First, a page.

What You'll Get
Listening to the orchestra is a welcome change of pace from the usual evening ritual of being serenaded by nieces and nephews doing the rodent-bones lawn-fire dance. Undo ear-canal boredom with today’s Groupon: for $39, you get one orchestra section seat at an upcoming Philadelphia Orchestra performance (up to a $110 value). Choose from the following dates and performances:
- "Roman Festivals" (December 2 at 8 p.m., December 3 at 2 p.m., or December 4 at 8 p.m.)
- "Spano Conducts Sibelius" (December 10 at 2 p.m., December 11 at 8 p.m., or December 12 at 2 p.m.)
The Philadelphia Orchestra’s century-long tradition of preeminent symphonic sound is set to enchant winter audiences with two classical concert performances at the Kimmel Center’s Verizon Hall. Chief Conductor of the BBC Philharmonic Gianandrea Noseda conducts "Roman Festivals," an ambitious program that explores Italy’s Eternal City through flugelhorn solos. Atlanta Symphony Music Director Robert Spano culls Sibelius from his viola-shaped grave with music composed for Shakespeare’s The Tempest, a screwball comedy based on a temping agency in 1960s working-class Liverpool. Ending with Sibelius’s tumultuous World War I era Fifth Symphony, the program also features music composed specifically for Spano by Juilliard-trained Behzad Ranjbaran.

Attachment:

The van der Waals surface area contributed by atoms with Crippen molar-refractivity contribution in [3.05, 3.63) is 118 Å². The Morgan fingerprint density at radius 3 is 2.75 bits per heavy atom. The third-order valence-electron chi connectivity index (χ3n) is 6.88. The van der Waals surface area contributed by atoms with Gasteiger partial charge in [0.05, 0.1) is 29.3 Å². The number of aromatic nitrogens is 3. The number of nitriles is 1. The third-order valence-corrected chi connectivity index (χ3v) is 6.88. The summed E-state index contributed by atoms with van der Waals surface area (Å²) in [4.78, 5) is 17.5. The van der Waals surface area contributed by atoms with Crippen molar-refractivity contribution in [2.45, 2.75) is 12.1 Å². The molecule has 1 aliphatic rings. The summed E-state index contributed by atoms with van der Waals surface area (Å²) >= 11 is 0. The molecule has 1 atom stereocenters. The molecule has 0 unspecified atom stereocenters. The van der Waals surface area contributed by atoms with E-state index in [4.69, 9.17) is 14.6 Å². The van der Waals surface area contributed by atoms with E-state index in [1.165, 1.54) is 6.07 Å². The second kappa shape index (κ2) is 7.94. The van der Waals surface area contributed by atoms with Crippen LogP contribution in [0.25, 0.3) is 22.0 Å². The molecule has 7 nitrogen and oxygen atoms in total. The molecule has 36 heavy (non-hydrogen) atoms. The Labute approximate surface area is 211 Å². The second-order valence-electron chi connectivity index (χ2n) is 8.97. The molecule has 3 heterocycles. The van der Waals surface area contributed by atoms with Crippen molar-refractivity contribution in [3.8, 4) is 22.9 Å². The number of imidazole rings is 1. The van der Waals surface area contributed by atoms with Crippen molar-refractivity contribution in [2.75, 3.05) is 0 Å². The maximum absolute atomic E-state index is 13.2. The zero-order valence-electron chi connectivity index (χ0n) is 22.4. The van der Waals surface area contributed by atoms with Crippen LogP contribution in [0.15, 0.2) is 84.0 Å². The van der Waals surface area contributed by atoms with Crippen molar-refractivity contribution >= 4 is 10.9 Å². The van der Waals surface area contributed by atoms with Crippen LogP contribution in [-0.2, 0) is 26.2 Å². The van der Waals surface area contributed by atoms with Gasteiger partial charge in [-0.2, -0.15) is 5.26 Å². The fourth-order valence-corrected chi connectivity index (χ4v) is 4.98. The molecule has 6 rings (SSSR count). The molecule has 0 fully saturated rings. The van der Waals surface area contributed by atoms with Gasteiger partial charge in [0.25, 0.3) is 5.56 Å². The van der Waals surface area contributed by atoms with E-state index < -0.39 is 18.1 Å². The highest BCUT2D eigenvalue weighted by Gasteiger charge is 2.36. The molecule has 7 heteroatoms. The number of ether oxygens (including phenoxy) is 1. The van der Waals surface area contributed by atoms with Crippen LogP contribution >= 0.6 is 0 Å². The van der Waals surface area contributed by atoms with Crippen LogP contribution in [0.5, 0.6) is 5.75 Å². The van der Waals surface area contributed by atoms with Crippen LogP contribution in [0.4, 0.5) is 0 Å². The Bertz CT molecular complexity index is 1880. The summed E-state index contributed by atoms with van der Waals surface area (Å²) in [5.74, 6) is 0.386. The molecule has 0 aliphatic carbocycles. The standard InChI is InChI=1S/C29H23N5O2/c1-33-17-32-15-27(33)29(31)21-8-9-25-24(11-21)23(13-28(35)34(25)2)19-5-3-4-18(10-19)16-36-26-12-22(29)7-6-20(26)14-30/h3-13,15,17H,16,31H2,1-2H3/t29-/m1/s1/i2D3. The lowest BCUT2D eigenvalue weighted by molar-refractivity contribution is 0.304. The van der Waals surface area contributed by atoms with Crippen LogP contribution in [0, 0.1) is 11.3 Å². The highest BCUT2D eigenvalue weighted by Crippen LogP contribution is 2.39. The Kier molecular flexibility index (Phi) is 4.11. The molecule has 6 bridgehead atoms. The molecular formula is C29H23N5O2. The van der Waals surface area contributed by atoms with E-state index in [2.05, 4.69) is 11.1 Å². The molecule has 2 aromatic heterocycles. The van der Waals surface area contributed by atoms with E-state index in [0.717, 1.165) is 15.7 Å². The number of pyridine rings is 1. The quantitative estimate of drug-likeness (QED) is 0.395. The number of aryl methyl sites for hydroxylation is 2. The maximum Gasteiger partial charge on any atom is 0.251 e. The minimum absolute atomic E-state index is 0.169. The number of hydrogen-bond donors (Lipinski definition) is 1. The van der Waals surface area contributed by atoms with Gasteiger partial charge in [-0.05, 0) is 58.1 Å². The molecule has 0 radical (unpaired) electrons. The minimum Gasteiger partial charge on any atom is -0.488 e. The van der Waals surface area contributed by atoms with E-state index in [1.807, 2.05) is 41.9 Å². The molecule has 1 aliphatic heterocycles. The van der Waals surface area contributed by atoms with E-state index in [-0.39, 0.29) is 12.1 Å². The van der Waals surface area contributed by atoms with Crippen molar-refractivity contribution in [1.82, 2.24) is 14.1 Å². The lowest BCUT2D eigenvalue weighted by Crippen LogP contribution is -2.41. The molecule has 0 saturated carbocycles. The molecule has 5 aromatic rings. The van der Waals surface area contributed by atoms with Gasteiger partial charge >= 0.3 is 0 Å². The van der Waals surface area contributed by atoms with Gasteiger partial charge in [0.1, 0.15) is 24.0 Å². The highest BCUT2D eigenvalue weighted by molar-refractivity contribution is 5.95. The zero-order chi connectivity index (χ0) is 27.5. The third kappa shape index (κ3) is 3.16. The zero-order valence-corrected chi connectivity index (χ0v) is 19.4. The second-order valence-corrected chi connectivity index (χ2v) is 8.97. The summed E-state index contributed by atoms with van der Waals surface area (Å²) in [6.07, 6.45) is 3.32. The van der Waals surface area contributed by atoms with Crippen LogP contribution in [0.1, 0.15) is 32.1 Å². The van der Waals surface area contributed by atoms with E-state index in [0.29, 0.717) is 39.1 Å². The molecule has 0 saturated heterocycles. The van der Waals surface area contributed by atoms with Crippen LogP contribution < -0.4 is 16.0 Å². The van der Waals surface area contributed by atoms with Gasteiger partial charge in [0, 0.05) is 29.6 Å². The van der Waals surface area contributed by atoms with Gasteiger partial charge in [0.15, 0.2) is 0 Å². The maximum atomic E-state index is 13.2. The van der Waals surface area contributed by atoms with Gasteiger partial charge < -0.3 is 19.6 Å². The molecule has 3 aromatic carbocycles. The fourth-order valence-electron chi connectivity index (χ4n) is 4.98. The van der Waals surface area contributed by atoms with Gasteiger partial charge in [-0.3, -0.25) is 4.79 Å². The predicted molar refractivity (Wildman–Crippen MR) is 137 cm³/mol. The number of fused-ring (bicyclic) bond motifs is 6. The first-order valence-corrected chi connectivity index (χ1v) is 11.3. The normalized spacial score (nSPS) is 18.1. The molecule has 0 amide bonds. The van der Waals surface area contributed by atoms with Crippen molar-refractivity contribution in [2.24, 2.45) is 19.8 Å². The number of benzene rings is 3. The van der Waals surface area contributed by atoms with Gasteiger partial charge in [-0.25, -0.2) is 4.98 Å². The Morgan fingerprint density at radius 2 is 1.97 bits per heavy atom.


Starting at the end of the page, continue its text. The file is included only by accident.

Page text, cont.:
The Fine Print
Expiration varies. Amount paid never expires. Valid only for option purchased. Programs, artists, and seating subject to change based on availability. Not valid for previously purchased tickets. Non-transferable. Not for resale. Not valid with other offers. Merchant is solely responsible to purchasers for the care and quality of the advertised goods and services.
About Verizon Hall at the Kimmel Center for the Performing Arts
The cello-shaped Verizon Hall serenades eyes with mahogany accents under the 150-foot barrel-vaulted glass ceiling of the Kimmel Center for the Performing Arts. With seats for 2,500 audience members, the hall immerses both spectators and musicians in the clarity generated by its premium acoustics, which absorb vibrations from the subway tunnel below with 225 rubber isolation pads and allow for precise tuning with retractable curtains and sound-reflecting panels. Seasoned jazz artist Branford Marsalis confirmed Verizon Hall's sound acumen when he told NPR it is "the best concert hall on the East Coast."